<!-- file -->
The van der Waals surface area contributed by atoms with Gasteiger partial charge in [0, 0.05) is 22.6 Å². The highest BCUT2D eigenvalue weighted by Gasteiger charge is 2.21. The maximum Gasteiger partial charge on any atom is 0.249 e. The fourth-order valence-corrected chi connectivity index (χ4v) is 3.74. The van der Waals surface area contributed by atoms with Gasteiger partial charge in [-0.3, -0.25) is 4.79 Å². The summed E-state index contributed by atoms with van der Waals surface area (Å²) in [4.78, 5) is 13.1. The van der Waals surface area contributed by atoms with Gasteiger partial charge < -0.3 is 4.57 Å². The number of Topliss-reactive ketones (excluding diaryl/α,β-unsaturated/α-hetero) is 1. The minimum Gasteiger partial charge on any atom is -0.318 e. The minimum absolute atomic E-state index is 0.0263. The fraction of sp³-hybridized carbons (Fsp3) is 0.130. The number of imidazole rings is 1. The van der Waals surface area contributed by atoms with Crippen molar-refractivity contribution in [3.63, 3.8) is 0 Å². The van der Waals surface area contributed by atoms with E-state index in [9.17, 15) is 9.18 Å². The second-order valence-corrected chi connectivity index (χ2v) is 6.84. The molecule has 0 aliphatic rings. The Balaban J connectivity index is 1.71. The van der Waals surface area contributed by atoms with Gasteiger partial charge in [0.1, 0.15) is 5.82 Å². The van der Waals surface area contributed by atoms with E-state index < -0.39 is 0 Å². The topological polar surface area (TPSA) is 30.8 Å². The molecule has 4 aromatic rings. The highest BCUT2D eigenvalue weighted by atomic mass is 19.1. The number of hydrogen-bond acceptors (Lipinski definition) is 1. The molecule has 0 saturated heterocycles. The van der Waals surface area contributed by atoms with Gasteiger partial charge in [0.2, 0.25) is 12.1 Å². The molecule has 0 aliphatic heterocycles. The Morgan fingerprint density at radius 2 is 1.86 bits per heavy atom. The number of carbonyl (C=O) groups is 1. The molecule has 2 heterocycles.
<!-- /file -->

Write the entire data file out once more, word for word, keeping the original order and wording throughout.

The van der Waals surface area contributed by atoms with Gasteiger partial charge in [0, 0.05) is 22.6 Å². The highest BCUT2D eigenvalue weighted by Gasteiger charge is 2.21. The maximum Gasteiger partial charge on any atom is 0.249 e. The fourth-order valence-corrected chi connectivity index (χ4v) is 3.74. The van der Waals surface area contributed by atoms with Gasteiger partial charge in [-0.3, -0.25) is 4.79 Å². The summed E-state index contributed by atoms with van der Waals surface area (Å²) in [4.78, 5) is 13.1. The van der Waals surface area contributed by atoms with Gasteiger partial charge < -0.3 is 4.57 Å². The number of Topliss-reactive ketones (excluding diaryl/α,β-unsaturated/α-hetero) is 1. The minimum Gasteiger partial charge on any atom is -0.318 e. The minimum absolute atomic E-state index is 0.0263. The fraction of sp³-hybridized carbons (Fsp3) is 0.130. The number of imidazole rings is 1. The van der Waals surface area contributed by atoms with Crippen molar-refractivity contribution in [3.63, 3.8) is 0 Å². The van der Waals surface area contributed by atoms with E-state index in [9.17, 15) is 9.18 Å². The second-order valence-corrected chi connectivity index (χ2v) is 6.84. The molecule has 0 aliphatic rings. The Balaban J connectivity index is 1.71. The van der Waals surface area contributed by atoms with Gasteiger partial charge in [0.1, 0.15) is 5.82 Å². The van der Waals surface area contributed by atoms with E-state index < -0.39 is 0 Å². The topological polar surface area (TPSA) is 30.8 Å². The molecule has 4 aromatic rings. The highest BCUT2D eigenvalue weighted by atomic mass is 19.1. The number of hydrogen-bond acceptors (Lipinski definition) is 1. The molecule has 0 saturated heterocycles. The van der Waals surface area contributed by atoms with Gasteiger partial charge in [0.2, 0.25) is 12.1 Å². The molecule has 0 aliphatic heterocycles. The Morgan fingerprint density at radius 2 is 1.86 bits per heavy atom. The number of carbonyl (C=O) groups is 1. The molecule has 2 heterocycles.